Study Guide

The Scorpio Races Violence

By Maggie Stiefvater

Violence

Red is the new black. By red, we mean the crimson red of spilled blood and gore. And by black, we mean the hot new thing in young-adult lit. See: The Hunger Games. Katniss Everdeen's brutal acts have nothing on the carnivorous horses of The Scorpio Races.

If you're trying to genetically engineer water horses in a lab, follow this handy formula: Hannibal Lector + (zombies * seahorses) = capaill uisce. Not only are these creatures from the deep brutal, but they have no conscience. Beware if you're vacationing on the beaches of Thisby: The Scorpio Races are not for the squeamish.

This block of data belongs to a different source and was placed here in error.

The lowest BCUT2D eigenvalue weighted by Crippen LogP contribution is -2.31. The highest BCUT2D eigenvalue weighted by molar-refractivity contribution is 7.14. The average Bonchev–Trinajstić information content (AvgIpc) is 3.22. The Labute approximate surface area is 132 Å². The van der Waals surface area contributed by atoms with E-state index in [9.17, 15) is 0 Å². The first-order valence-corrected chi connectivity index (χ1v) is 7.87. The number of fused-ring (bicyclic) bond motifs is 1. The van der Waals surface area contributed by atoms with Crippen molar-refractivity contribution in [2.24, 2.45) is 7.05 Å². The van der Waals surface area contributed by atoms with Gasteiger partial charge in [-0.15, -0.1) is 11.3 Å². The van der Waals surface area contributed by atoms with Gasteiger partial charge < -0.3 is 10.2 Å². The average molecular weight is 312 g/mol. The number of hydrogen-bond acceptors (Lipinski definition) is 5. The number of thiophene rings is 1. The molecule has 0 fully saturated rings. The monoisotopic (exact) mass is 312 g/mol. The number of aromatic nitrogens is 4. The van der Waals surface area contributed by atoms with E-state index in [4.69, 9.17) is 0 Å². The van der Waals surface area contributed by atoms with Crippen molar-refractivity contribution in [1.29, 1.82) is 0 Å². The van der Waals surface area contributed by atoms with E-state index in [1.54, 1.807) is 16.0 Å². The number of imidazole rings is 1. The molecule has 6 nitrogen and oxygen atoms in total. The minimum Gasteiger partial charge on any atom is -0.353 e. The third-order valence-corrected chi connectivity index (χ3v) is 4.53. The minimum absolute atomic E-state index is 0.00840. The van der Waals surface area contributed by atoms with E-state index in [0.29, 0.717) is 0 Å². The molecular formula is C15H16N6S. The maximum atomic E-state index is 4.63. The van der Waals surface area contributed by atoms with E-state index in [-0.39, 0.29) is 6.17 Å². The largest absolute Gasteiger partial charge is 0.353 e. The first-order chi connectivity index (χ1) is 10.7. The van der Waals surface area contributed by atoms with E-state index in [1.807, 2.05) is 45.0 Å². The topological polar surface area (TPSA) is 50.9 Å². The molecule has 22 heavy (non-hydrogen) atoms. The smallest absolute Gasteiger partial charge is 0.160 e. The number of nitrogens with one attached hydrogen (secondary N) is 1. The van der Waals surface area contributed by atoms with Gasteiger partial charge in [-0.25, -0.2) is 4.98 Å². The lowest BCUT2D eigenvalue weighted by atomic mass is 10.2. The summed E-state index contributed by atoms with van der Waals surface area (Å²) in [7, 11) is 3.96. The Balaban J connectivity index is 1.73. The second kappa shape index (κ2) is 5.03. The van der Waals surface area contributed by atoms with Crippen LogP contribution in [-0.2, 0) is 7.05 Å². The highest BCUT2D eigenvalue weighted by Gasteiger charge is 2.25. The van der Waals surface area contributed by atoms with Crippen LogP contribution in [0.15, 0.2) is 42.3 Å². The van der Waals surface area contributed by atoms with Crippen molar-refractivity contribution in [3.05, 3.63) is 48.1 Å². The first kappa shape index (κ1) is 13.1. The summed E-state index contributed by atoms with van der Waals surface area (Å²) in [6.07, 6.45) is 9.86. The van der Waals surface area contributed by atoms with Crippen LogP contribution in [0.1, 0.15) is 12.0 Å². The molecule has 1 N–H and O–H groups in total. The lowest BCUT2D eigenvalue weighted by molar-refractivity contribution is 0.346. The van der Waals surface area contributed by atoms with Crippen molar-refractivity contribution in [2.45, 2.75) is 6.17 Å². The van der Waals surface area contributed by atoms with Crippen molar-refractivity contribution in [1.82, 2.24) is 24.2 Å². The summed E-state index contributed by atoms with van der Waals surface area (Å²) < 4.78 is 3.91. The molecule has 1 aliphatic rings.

Questions About Violence

  1. Is the violence critical to the story? How would it be different without the violence?
  2. What acts of violence do the human characters commit?
  3. Can the capaill's violent nature be changed?
  4. Do the riders celebrate the violence of the horses, or do they fear it? Or both?

Chew on This

Living a life among the vicious capaill has desensitized Puck and Sean to violence.

Traditional water horse myths are not watered-down kids's tales, so the violence is necessary in order to be accurate to the legends

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